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  10. My honest opinion is that you did nothing wrong. And I'm not saying this because I follow your blog but because I find the reply from BCC patronising. When a soldier takes an oath, he or she is making a decision. There's no conscription in the US or in the UK, unlike in my country of origin, Cuba, where men have to do military service. So, BCC, when a soldier 'chooses' to fight for his or her country, he or she is also opening themselves to criticism. Whether the criticism is merited or not is subjective, but that a blogger is allowed to make the comment, it's beyond dispute. I also find the inclusion of Elizabeth's daughter into the discussion as a blow below the belt. It's the type of emotional blackmail the US suffered from during the Bush years (Jnr, not Snr) and which I would have thought you were doing your best to leave behind.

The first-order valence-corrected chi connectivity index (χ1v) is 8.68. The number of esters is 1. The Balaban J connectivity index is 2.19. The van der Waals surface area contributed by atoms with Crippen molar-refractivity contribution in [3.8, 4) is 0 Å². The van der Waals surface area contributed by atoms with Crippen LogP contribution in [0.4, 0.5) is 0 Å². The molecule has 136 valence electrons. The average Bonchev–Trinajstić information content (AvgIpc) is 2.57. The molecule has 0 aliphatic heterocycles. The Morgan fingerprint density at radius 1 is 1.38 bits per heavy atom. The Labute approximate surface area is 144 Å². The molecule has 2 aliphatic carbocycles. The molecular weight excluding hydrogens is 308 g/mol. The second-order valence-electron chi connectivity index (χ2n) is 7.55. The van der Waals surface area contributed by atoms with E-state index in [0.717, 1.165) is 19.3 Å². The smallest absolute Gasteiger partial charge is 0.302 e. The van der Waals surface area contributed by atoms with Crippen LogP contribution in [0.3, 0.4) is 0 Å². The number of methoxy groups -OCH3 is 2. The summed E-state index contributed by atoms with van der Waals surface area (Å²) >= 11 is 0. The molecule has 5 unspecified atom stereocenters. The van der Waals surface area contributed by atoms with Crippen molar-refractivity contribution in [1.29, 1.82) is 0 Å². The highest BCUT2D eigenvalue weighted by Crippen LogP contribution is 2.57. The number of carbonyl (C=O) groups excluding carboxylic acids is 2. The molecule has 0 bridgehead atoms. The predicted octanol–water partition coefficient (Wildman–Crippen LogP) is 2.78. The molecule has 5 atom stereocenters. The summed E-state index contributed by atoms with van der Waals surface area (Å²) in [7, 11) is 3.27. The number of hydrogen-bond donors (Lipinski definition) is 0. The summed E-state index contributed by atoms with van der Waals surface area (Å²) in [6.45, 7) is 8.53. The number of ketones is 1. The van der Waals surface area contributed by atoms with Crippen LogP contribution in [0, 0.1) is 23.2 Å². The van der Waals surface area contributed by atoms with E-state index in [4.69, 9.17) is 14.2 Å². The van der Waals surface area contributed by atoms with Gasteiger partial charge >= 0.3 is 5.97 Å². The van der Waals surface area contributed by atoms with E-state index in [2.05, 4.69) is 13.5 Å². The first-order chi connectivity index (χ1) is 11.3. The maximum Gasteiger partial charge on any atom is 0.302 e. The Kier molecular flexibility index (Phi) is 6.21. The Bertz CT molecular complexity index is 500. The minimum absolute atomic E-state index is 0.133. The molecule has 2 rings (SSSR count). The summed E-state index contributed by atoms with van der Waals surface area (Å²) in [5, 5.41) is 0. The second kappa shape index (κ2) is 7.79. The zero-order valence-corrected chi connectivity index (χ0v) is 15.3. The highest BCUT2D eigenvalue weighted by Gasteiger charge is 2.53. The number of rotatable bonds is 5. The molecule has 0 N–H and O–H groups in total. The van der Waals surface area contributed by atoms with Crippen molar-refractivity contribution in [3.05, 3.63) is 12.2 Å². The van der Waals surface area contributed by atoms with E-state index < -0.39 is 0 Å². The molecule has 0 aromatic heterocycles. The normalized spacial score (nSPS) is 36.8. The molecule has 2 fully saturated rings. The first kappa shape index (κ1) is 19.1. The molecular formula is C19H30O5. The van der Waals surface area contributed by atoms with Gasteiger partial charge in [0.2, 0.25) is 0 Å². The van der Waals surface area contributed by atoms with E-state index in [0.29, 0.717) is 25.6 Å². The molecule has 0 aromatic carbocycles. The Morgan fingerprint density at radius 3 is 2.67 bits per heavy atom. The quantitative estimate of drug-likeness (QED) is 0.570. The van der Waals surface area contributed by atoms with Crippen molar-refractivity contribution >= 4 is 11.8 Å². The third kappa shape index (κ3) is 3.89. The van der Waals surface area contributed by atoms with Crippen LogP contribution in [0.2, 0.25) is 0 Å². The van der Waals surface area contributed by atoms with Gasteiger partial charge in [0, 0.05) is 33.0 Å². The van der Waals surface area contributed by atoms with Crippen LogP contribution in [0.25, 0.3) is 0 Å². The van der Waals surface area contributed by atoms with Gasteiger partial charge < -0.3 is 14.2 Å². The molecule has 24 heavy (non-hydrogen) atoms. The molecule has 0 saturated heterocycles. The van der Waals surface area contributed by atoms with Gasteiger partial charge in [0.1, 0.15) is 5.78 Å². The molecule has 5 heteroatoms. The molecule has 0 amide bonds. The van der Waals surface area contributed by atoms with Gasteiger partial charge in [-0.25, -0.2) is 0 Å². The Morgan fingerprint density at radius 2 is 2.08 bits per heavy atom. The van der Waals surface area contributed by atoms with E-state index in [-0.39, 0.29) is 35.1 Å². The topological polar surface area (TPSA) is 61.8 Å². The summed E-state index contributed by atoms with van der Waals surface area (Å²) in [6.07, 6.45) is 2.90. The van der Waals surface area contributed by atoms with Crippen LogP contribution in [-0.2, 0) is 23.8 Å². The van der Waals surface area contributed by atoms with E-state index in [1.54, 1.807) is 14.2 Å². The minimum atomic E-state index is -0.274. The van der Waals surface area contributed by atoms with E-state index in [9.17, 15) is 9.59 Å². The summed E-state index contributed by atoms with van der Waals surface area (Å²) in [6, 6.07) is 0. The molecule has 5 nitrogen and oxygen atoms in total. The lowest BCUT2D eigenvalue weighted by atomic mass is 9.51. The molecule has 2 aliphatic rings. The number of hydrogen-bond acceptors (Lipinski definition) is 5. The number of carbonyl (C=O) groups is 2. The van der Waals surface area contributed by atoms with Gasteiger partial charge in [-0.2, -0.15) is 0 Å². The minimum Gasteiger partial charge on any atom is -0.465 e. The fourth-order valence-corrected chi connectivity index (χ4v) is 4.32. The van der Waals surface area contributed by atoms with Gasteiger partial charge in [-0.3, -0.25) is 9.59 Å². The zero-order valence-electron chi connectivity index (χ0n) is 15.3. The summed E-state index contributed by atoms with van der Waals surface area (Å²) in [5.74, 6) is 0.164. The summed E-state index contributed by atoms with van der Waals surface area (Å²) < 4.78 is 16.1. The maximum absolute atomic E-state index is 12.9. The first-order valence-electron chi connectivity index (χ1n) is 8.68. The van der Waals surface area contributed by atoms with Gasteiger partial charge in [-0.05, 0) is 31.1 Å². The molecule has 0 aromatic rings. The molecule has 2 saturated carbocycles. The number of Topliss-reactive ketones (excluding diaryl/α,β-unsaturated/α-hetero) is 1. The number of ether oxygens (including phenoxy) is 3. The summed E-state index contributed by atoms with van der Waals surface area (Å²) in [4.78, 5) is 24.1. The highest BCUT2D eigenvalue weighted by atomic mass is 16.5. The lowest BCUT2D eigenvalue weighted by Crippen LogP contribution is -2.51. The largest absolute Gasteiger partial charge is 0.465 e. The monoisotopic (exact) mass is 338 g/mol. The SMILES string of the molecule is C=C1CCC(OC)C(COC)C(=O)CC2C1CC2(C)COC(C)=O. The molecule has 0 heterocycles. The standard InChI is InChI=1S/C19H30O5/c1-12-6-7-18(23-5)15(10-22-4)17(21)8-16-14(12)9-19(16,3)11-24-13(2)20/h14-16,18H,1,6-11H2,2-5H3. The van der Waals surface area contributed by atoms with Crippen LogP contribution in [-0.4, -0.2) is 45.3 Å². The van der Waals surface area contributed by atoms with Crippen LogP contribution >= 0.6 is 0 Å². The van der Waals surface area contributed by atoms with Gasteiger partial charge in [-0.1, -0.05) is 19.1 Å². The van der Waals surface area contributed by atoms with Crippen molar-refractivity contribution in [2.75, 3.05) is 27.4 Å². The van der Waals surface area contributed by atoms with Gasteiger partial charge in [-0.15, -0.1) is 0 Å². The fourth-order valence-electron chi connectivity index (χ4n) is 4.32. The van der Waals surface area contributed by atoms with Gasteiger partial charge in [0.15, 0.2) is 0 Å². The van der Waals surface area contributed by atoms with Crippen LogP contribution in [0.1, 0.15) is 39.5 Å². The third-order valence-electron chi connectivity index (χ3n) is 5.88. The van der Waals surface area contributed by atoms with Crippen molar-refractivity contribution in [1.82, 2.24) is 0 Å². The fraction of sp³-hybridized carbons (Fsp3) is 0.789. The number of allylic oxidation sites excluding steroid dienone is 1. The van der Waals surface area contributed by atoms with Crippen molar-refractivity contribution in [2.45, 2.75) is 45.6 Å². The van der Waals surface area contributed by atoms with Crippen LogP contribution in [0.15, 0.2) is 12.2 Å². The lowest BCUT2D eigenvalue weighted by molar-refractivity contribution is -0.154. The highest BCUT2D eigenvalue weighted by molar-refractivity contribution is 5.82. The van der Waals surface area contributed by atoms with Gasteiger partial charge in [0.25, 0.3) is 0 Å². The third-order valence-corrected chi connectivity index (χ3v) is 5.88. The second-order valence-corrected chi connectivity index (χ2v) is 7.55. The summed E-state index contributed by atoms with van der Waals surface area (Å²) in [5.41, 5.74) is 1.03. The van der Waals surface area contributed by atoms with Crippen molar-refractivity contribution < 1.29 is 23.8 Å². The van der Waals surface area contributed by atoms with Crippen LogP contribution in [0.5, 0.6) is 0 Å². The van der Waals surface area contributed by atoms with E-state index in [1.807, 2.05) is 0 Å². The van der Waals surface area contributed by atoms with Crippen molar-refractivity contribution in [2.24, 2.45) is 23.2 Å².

Many thanks for the post.

    Greetings from London.

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  11. I think it's a tragedy that young men, and women, lose their lives in war. An even bigger tragedy is that human beings still fight wars. We are all the same and what we do to the "other", we do to ourselves.

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  12. You know you have arrived in Blogland when you start getting those kinds of posts and scrutiny. Congratulations.

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  13. Elizabeth, I must have missed this when you posted it. The only thing I can disagree with is your assumption that the soldier volunteered to fight in Iraq. It's likely, of course, but a lot of men and women volunteered after 9/11 to defeat Osama bin Laden and had no interest in Bush's war of choice. Others volunteered less to fight the war but to keep food on the family table.

    But your your original post was full of empathy. BCC, on the other hand, by his announcement that he would "refrain from saying something very offensive about YOUR child" has done so by implication.

    Like all of your posts, it's beautifully written and thought-provoking.